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Personal Investor: Hidden investment fees to be revealed

ANALYSIS: Some investors could go into shock when new regulations require dealers to disclose fees in dollar amounts. Right now trailer fees, loads, administrative and marketing fees – and any other fees – can be expressed as a much more digestible percentage.

The change is expected to come in the third and final phase of what the industry has termed CRM2 – a long and complicated industry response that has been dragging on for about a decade in response to complaints that Canadians pay among the highest investment fees in the developed world. The new tabulating rules go into effect this July, but are not required to be disclosed until July 2017.

CRM2 covers a lot of ground, but this summer’s change strikes at the heart of the portion of mutual fund fees that go to the dealer firm, and ultimately the advisor who sits across the desk from you when you make your RRSP contributions. While it may seem like a free service, advisors are generally compensated through loads when funds are bought and sold, and fees relating to administration and marketing.

They are also compensated for through annual trailer fees baked into the annual mutual fund fee known as the management expense ratio (an average MER is about 2.5 percent). Trailer fees vary but they are usually around one percent of the total amount invested.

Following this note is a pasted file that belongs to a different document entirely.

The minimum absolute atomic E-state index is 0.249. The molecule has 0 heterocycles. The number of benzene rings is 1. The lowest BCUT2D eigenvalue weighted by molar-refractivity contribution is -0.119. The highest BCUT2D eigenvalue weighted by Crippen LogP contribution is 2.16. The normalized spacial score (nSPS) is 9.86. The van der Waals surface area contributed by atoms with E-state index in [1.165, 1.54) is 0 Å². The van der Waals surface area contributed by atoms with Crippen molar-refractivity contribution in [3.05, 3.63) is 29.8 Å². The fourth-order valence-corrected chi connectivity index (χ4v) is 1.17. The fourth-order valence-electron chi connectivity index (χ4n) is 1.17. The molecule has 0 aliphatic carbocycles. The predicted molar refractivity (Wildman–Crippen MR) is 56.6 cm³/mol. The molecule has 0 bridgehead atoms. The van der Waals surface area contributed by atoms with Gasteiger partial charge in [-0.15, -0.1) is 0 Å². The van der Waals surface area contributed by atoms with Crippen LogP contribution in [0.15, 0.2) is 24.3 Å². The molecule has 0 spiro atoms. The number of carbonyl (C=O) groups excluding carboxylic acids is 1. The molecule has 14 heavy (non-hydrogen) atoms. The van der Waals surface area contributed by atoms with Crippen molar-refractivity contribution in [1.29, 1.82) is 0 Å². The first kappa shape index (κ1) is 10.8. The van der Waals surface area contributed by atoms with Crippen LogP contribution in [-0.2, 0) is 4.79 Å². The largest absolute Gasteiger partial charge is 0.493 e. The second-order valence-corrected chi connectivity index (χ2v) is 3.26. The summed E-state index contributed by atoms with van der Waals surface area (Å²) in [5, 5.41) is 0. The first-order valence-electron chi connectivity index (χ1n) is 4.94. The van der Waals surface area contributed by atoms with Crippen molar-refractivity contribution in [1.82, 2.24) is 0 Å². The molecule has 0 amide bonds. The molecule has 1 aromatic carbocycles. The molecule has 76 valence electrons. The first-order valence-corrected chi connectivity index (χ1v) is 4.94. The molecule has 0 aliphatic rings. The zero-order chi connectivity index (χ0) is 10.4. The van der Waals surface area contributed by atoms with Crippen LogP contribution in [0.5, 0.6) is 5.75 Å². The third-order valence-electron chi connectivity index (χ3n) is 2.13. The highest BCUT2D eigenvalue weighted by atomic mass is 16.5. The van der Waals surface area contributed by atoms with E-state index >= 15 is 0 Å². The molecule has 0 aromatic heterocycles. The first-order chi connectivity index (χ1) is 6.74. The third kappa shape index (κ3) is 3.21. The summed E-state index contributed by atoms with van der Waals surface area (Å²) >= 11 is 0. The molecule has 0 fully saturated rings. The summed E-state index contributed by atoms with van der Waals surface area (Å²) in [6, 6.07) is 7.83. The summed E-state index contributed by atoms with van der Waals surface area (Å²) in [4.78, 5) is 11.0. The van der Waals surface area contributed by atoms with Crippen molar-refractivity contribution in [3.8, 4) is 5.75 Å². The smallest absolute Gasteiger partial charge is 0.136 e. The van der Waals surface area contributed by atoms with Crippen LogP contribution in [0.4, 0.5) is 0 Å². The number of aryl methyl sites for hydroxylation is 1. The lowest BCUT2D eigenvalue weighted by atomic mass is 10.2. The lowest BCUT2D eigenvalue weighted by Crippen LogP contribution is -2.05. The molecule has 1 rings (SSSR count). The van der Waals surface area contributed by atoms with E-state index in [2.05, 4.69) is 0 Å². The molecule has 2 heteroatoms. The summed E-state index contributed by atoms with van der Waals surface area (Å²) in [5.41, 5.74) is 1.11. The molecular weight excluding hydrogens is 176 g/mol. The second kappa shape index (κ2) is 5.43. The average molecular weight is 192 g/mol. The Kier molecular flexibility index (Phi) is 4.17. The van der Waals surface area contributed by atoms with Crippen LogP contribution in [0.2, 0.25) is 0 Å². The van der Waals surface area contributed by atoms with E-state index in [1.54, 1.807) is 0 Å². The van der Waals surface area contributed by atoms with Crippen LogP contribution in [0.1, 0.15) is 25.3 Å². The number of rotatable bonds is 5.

One percent may not seem like a lot, but in dollar terms it comes to $400 for a modest $40,000 mutual fund portfolio. A $1-million portfolio would attract an annual trailer fee of $10,000.

Throw in loads and other fees, along with the remainder of the MER, and an investor with $1 million in savings could realistically be facing an annual bill of $30,000 – and it doesn’t matter if the funds generate a return or lose money.

Dale Jackson is BNN's Personal Investor. Follow him on Twitter @DaleJacksonPI CTV Two CTV News CTV News Channel BNN - Business News Network CP24